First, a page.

- Format: Paperback
- ISBN: 978-0-7190-6403-6
- Pages: 192
- Publisher: Manchester University Press
- Price: £12.99
- Published Date: June 2006
- BIC Category: Literature & literary studies / Literary studies: from c 1900 -, Literature & literary studies / Literature: history & criticism, LITERARY CRITICISM / American / Asian American, Literature: history & criticism, Relating to Asian American people, Literature
- Series: Contemporary World Writers
Since the publication of The Woman Warrior in 1976, Maxine Hong Kingston has gained a reputation as one of the most popular -- and controversial -- writers in the Asian American literary tradition. In this volume Grice traces Kingston's development as a writer and cultural activist through both ethnic and feminist discourses, investigating her novels, occasional writings and her two-book 'life-writing project'.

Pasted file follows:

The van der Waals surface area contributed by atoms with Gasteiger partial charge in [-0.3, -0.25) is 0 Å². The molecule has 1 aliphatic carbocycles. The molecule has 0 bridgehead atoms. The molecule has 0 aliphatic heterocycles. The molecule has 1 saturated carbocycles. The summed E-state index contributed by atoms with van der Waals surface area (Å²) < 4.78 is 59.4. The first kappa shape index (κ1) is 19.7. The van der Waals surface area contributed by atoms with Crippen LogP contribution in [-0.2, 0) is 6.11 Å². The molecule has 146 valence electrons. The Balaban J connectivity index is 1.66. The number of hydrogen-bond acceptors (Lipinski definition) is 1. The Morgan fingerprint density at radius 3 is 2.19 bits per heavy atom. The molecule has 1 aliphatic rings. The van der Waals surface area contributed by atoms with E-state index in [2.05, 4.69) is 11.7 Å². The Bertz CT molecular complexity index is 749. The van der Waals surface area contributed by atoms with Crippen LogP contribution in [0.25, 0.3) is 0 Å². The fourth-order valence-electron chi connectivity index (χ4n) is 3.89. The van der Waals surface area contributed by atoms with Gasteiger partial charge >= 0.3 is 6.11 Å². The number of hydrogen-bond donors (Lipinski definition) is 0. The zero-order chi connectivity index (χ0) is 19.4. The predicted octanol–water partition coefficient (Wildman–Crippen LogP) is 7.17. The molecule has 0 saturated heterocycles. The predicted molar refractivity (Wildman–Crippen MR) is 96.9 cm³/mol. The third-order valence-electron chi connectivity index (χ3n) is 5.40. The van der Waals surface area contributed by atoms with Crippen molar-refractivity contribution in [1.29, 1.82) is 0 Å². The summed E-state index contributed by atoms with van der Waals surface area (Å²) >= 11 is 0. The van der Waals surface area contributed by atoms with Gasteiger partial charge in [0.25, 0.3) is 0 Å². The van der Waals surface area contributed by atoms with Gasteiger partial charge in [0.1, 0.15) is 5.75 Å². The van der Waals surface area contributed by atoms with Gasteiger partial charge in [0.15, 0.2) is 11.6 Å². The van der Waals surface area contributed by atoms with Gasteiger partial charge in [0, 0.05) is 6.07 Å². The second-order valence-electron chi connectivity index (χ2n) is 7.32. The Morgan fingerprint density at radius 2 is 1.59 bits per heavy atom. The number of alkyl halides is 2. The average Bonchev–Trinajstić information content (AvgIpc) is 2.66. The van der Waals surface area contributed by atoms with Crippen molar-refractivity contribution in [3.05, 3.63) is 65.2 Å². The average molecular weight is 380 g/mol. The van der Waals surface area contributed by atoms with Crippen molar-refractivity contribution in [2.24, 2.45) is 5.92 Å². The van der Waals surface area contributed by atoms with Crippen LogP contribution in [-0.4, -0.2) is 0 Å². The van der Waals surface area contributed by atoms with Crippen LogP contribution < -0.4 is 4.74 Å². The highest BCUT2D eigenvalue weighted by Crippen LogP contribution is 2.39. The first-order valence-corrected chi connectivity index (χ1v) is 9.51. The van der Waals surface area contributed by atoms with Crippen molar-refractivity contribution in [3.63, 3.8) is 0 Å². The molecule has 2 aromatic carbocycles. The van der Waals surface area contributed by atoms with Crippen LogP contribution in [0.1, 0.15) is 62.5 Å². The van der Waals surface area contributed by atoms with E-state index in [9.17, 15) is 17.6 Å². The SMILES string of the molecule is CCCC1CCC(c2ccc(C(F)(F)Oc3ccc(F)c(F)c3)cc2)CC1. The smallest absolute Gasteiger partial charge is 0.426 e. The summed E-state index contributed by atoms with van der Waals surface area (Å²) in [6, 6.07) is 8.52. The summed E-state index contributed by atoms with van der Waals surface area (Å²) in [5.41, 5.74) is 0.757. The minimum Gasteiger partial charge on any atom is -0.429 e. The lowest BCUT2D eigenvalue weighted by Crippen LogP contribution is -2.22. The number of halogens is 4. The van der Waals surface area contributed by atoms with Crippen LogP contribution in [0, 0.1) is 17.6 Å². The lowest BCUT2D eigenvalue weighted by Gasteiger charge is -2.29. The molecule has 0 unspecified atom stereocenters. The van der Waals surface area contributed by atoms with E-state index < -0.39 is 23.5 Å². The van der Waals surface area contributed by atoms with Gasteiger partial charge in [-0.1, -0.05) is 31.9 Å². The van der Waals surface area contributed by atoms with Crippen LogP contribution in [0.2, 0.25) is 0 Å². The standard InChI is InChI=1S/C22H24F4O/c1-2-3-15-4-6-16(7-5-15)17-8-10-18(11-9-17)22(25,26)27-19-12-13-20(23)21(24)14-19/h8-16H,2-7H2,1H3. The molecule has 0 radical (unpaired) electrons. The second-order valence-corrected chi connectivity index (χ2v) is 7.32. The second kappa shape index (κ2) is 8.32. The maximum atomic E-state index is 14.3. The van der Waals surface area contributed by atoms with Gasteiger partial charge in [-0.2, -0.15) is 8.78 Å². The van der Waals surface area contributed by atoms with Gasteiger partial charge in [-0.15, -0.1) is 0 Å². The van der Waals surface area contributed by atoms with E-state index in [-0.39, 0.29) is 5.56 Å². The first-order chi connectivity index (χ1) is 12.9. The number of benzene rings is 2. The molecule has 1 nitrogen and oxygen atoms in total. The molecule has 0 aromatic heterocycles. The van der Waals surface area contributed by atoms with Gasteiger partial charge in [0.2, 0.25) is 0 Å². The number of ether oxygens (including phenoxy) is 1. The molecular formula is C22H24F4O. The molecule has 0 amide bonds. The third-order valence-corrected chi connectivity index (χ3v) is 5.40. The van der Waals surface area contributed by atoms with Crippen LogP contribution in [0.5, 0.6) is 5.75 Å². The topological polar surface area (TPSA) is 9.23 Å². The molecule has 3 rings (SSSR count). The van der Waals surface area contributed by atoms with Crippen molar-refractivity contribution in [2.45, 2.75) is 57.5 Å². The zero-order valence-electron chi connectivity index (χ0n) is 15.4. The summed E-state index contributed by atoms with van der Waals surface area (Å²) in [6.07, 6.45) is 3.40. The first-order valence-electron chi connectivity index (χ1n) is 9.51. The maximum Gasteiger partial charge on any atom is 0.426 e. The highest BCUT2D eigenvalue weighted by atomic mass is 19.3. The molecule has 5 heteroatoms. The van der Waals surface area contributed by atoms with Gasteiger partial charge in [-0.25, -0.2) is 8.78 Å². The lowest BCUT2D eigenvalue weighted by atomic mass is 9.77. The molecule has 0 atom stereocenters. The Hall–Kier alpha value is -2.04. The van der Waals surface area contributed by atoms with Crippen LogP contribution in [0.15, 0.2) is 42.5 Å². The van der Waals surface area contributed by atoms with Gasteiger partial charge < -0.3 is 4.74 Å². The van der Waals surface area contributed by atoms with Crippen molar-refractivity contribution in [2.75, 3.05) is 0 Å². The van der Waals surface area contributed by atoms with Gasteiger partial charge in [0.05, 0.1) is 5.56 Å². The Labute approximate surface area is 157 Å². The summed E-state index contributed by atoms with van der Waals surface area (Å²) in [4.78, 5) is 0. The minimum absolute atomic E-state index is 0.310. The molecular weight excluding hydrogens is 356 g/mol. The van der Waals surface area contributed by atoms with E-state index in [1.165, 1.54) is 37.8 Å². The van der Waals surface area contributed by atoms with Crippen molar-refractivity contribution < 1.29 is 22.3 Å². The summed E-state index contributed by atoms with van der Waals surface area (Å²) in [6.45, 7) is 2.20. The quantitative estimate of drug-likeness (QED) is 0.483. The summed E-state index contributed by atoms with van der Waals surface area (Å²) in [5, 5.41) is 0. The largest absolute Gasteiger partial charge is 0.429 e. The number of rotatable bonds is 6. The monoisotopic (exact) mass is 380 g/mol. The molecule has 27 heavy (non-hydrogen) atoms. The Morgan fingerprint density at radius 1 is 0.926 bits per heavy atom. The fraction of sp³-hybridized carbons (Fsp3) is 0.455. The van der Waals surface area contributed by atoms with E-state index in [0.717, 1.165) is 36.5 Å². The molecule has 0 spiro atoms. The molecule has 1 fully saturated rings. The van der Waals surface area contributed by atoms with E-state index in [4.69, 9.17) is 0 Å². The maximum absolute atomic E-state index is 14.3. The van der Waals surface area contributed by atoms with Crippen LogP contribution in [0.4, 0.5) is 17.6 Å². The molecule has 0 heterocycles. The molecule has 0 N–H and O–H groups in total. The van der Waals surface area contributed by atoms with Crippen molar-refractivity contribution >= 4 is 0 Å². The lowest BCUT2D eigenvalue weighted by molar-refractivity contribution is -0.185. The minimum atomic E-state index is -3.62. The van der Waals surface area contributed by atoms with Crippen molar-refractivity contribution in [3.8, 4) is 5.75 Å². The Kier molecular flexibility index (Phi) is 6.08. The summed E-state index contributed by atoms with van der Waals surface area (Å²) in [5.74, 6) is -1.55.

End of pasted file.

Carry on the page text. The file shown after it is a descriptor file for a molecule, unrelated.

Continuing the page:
The publication of The Woman Warrior not only propelled Kingston into the mainstream literary limelight, but also precipitated a vicious and ongoing controversy in Asian American letters over the authenticity -- or fakery -- of her cultural references. Grice traces the debates through the appearance of China Men (1981), as well as the novels, Tripmaster Monkey (1989) and her most recent work, The Fifth Book of Peace.
Maxine Hong Kingston will be of value to students and academics researching in the areas of diaspora writing, contemporary American and Asian- Amercianfiction, as well as feminist and postcolonial literature.
1. Contexts and intertexts
2. The Woman Warrior
3. China Men
4. Tripmaster Monkey
5. Hawai'i One Summer
6. The Fifth Book of Peace and To be the Poet
7. Critical overview
Helena Grice is Lecturer in the Department of English at the University of Aberystwyth